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  • Author or Editor: D. R. Johnson x
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The influence of N and K rates in Hoagland's nutrient solution on Jalapeño pepper (Capsicum annuum L.) plant growth and pod production was determined on greenhouse-grown plants in sand culture. Varying the rates of N (1 to 30 mm) and K (1 to 12 mm) in Hoagland's solution identified optimum concentrations for Jalapeño plant growth and pod production. Two experiments were conducted to determine Jalapeño pepper sensitivity to differential fertilization. In the experiment seeded in April, nutrient treatments began at transplanting, and in the one seeded in May, treatments began after all plants had flower buds and half had flowered. Biomass and pod production per plant responded curvilinearly to N rate in both experiments. Optimum N rate for pod yield was 15 mm. Nitrogen rate affected pungency of pods only in the first experiment, with 1 mm N reducing capsaicin levels in fruit compared to other N rates. Biomass, fruit count, and fruit weight per plant increased linearly with increasing K rate in the first experiment and curvilinearly with K rate in the second experiment. The optimum K rate for pod yield was 6 mm. Potassium rates did not affect pod pungency. Jalapeño peppers grown in sand culture required 15 mm N and at least 3 mm K for optimum pod production.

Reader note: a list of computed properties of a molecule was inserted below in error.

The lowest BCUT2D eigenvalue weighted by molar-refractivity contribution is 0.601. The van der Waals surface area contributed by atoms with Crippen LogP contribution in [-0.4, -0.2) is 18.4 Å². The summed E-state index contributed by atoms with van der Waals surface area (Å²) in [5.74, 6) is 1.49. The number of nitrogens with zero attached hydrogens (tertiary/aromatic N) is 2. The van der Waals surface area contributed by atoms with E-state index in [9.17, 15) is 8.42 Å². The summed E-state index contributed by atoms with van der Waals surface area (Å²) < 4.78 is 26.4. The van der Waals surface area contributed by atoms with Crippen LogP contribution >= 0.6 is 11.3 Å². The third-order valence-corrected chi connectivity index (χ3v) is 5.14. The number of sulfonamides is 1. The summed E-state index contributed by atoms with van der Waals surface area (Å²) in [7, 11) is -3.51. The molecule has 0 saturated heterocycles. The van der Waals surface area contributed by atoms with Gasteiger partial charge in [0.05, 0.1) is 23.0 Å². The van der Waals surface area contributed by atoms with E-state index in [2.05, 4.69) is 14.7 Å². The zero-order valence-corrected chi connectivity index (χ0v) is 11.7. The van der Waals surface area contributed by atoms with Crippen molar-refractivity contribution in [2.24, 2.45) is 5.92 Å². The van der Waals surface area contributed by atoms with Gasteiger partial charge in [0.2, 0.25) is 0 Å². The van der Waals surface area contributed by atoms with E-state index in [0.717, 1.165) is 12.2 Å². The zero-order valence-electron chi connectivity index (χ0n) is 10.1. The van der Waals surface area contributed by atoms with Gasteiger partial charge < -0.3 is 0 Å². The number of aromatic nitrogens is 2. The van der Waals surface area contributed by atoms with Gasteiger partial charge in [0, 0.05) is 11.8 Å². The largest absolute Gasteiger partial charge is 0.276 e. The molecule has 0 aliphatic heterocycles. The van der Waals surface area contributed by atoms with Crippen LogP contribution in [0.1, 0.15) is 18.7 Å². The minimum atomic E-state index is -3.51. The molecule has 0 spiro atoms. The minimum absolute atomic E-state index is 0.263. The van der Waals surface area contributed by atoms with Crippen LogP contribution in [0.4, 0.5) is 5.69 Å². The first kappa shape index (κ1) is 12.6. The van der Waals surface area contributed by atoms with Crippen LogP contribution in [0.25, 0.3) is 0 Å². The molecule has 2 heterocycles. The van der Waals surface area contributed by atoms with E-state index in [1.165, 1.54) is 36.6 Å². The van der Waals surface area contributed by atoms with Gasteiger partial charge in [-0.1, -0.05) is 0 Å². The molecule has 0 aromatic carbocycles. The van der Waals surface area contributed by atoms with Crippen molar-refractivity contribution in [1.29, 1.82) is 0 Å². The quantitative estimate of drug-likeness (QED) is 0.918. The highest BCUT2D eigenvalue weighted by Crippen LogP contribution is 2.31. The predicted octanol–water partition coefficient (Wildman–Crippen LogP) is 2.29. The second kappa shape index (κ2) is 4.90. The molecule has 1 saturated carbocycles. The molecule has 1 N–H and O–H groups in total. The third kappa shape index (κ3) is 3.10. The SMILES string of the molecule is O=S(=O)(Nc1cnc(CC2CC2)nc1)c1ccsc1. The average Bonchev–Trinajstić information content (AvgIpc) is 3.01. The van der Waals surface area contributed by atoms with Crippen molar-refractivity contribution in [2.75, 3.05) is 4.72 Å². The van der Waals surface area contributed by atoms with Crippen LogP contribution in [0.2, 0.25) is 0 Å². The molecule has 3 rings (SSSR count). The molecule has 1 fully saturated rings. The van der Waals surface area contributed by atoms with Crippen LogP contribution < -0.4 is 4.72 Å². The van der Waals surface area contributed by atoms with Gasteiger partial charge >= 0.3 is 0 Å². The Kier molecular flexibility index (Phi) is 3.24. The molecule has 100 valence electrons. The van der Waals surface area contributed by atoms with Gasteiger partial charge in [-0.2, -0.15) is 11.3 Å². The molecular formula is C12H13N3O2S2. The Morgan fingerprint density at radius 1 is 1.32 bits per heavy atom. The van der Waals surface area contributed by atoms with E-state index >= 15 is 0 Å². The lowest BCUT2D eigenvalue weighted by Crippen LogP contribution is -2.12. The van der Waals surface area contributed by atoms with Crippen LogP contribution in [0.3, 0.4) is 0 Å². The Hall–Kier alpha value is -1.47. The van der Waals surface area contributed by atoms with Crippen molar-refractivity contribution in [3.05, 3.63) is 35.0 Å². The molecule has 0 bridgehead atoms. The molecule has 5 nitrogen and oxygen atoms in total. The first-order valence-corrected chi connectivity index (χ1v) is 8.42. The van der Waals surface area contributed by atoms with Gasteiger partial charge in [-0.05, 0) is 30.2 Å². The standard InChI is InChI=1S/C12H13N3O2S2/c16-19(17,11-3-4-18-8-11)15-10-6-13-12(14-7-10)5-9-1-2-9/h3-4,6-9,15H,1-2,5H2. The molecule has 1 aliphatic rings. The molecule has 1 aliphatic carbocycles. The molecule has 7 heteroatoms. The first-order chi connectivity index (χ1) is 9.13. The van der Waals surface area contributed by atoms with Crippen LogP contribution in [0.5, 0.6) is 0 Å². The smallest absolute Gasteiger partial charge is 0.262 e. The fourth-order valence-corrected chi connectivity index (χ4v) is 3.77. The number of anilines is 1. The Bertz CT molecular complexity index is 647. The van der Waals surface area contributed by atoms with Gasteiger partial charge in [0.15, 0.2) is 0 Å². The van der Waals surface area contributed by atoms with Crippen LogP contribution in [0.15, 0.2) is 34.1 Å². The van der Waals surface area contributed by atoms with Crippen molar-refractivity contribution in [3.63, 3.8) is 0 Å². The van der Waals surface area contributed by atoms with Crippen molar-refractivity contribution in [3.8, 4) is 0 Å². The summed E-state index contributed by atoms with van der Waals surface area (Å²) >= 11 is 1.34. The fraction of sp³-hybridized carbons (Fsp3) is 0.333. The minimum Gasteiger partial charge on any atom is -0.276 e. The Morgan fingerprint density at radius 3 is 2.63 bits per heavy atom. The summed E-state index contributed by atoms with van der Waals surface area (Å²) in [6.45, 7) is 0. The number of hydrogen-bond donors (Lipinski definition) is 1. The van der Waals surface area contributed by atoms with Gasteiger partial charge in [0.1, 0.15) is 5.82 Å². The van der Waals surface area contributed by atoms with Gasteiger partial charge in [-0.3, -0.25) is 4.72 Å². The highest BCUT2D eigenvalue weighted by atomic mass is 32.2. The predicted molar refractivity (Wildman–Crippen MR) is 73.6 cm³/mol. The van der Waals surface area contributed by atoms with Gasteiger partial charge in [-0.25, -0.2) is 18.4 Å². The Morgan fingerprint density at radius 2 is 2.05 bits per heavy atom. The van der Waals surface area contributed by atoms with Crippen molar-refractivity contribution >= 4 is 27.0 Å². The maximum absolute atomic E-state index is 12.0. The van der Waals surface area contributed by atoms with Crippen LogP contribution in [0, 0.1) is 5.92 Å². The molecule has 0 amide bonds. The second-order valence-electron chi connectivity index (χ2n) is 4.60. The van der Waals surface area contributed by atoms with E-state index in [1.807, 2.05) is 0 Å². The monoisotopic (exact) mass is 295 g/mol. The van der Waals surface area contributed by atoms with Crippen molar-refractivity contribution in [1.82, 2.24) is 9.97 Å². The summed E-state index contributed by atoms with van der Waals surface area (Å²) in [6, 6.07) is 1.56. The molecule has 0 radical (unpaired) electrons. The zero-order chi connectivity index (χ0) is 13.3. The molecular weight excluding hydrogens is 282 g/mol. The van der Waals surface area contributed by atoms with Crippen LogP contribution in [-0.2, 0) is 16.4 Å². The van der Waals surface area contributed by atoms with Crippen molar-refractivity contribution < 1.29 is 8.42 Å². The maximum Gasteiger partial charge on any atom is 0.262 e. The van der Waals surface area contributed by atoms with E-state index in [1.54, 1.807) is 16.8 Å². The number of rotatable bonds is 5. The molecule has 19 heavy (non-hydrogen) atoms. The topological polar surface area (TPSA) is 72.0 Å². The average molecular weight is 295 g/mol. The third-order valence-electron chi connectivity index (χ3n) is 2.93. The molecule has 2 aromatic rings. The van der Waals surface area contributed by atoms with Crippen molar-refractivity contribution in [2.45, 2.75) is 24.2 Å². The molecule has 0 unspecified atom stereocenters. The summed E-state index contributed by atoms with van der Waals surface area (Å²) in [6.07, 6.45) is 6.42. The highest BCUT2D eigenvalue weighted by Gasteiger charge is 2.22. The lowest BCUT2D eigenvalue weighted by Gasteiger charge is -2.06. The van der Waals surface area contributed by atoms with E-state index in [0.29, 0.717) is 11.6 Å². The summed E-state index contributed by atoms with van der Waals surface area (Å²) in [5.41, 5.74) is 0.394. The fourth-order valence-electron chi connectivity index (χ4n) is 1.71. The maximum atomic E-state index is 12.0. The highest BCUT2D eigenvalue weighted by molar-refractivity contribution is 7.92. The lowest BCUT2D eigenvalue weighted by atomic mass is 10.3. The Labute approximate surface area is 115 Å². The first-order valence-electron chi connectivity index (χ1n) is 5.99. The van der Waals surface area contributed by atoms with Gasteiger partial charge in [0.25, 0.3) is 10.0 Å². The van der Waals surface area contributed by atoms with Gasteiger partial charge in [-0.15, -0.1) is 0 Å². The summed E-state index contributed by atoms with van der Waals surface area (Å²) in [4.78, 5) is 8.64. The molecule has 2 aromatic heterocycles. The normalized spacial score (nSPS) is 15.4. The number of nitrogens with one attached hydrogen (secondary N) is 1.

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Abstract

The response of fruit size and fruit size distribution was studied in four peach (Prunus persica L. Batsch.) cultivars (May Crest, June Lady, Elegant Lady, O’Henry) ranging in maturity date from late May to early August (75 to 150 days after bloom). Mature, open-vase trees were thinned to fruit levels ranging from 150 to 2200 fruit per tree. The slopes of the linear relationships between fruit weight and fruit number per tree were consistent among cultivars, but their y-intercepts increased proportionate to maturity date. The standard deviation of individual fruit weights tended to decrease with increasing fruit number per tree and increased with later-maturing cultivars. However, the coefficient of variation remained nearly constant among cultivars. Mean fruit weight generally dropped off with successive harvests, especially on trees with heavy fruit loads. Heavy fruit loads also delayed maturity in all four cultivars. This study measured the variation of fruit weight response to thinning, information that is needed for a detailed economic analysis of thinning to different fruit loads.

Open Access